In 2017, over 2,189,151 tonnes of waste that Balfour Beatty produced was recycled. This equates 92% of the total amount of waste that Balfour Beatty produced in 2017, but does not include materials that were reused directly without entering the waste stream.

As illustrated below, Balfour Beatty has steadily reduced the total amount of waste it produced/£m revenue over the last five years. This includes both materials sent to landfill and materials that are recycled.


Water intensity

Water intensity is an optional indicator in Balfour Beatty’s sustainability strategy. It is measured in cubic metres per £m revenue. Depending on the geography the Group operates in, water can be a sparse or abundant commodity. Almost all of its operating businesses in the UK and Hong Kong reported on water. None of its North American businesses elected to monitor water use as an optional indicator.

Since improving its approach to monitoring water the Group has seen a decrease in its water intensity in the areas of its business where water is monitored. 

Fig 3

The Group’s focus has largely been on supporting its clients, especially in the utilities business, to reduce water consumption through innovation. The Group has reduced water consumption in a number of its buildings by introducing water saving urinals, improved flush controls, and flow restrictors. However, its water consumption is heavily dependent on the projects it carries out. Damping down (especially in warmer climates) and wheel washing are key sources of water use. 

Supply chain management

Our Sustainable Procurement strategy recognises the critical role of our supply chain in helping make Balfour Beatty a more sustainable business. The Group continued to improve its approach to sustainable procurement in 2017 with its UK business becoming the first company in the world to be assessed against ISO 20400:2017, the international standard for sustainable procurement. This was followed by Gammon Construction, the Group’s joint venture in Hong Kong and Singapore, becoming first Asian company to be assessed against the standard for its Hong Kong operations.

For the UK, Balfour Beatty published its sustainable procurement policy and guidance for buyers and suppliers which clarifies its expectations and helps Balfour Beatty address and better understand risks and opportunities in areas such as circular economy, modern slavery and responsible sourcing. The Group received a WWF Timber score of 3 out 3 for its performance on sustainable timber procurement in 2016. This rescored every three years.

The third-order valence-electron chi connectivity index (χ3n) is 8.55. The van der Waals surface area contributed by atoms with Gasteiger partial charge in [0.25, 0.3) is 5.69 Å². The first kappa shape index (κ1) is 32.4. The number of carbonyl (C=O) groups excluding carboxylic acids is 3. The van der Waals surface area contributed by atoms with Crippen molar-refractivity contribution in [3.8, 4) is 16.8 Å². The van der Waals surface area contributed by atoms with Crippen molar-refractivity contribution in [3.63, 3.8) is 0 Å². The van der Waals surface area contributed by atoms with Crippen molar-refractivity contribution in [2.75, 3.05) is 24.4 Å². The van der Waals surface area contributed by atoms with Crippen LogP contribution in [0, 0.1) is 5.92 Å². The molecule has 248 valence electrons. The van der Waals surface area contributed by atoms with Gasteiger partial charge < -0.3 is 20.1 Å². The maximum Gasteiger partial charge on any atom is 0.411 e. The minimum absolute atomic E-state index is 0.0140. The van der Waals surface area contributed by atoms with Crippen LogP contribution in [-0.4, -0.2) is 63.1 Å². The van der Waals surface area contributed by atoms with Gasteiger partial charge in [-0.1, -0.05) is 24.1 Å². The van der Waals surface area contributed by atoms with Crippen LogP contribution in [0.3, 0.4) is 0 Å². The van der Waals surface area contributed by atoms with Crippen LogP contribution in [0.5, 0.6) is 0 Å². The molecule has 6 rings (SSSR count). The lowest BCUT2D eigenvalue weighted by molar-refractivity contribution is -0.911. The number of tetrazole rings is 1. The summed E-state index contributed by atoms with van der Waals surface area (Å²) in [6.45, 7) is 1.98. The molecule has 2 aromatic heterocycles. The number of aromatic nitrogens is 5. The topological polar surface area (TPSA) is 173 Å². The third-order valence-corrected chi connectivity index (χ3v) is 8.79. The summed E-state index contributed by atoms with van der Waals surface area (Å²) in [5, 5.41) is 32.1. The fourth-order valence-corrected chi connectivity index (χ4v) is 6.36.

Balfour Beatty is a funding Partner and Gold Member of the Supply Chain Sustainability School, which aims to improve sustainability performance throughout the construction and infrastructure supply chains. As a result, Balfour Beatty has held a number of engagement events and workshops with its supply chain improving their knowledge on sustainability. The number of its suppliers registered with the school is now over 2,300, an increase of over 15% from 2016.  Balfour Beatty has also incorporated more than 60 e-learning modules and toolbox talks from the school into its own Balfour Beatty Academy and 360 platform making them available to Balfour Beatty employees.

Since 2013 Balfour Beatty has spent over £7.4bn with SMEs confirming its status as the largest net spender with SMEs of all main contractors and one of the biggest contributors overall to the government’s 33% SME spend target. Balfour Beatty is committed to supporting minority owned businesses such as women owned businesses with whom it has spent  more than £248m since 2013.

In both the US and UK construction businesses its vendor qualification process has been expanded to identify vendors with sustainability programs in place and to allow project teams to provide feedback on vendor performance specifically around safety, sustainability, schedule and quality.   As contracts are renegotiated with Impendi in the USA, under BB Group’s procurement strategy, Balfour Beatty ensures vendors include sustainable measures as a key part of their revised service offerings.  That means providing data about carbon use or matching green product pricing with less sustainable options.  In the UK, Balfour Beatty has introduced Balfour Beatty Core to simplify the process for lower risk suppliers.

The Group’s US Investments business implemented a “green purchasing” program through HD Supply.  The program identified high use maintenance supplies across over 44,000 homes managed by BB Communities in the U.S., then carefully selected more sustainable products.  The energy and water saving products were procured at a significant discount—providing reduction of expenses, conservation of natural resources, and increased profitability across the portfolio.